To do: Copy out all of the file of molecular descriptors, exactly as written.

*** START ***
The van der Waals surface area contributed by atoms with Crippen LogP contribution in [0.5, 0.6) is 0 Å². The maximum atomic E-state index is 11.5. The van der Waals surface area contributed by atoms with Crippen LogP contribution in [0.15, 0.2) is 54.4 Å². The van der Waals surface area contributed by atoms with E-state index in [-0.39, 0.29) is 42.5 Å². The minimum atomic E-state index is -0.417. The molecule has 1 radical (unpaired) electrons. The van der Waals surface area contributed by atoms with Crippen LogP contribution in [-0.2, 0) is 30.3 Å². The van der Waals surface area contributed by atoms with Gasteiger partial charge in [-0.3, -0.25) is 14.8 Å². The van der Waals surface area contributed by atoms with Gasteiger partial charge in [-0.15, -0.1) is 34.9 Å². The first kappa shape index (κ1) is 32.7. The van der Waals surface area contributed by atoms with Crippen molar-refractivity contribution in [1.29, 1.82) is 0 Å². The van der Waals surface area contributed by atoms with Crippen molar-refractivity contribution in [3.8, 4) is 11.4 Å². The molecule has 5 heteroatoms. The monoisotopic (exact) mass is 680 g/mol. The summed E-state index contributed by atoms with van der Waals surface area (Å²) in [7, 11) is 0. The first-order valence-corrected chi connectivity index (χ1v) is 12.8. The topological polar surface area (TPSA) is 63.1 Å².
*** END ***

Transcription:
The van der Waals surface area contributed by atoms with Crippen LogP contribution in [0.5, 0.6) is 0 Å². The maximum atomic E-state index is 11.5. The van der Waals surface area contributed by atoms with Crippen LogP contribution in [0.15, 0.2) is 54.4 Å². The van der Waals surface area contributed by atoms with E-state index in [-0.39, 0.29) is 42.5 Å². The minimum atomic E-state index is -0.417. The molecule has 1 radical (unpaired) electrons. The van der Waals surface area contributed by atoms with Crippen LogP contribution in [-0.2, 0) is 30.3 Å². The van der Waals surface area contributed by atoms with Gasteiger partial charge in [-0.3, -0.25) is 14.8 Å². The van der Waals surface area contributed by atoms with Gasteiger partial charge in [-0.15, -0.1) is 34.9 Å². The first kappa shape index (κ1) is 32.7. The van der Waals surface area contributed by atoms with Crippen molar-refractivity contribution in [1.29, 1.82) is 0 Å². The van der Waals surface area contributed by atoms with Crippen molar-refractivity contribution in [3.8, 4) is 11.4 Å². The molecule has 5 heteroatoms. The monoisotopic (exact) mass is 680 g/mol. The summed E-state index contributed by atoms with van der Waals surface area (Å²) in [7, 11) is 0. The first-order valence-corrected chi connectivity index (χ1v) is 12.8. The topological polar surface area (TPSA) is 63.1 Å².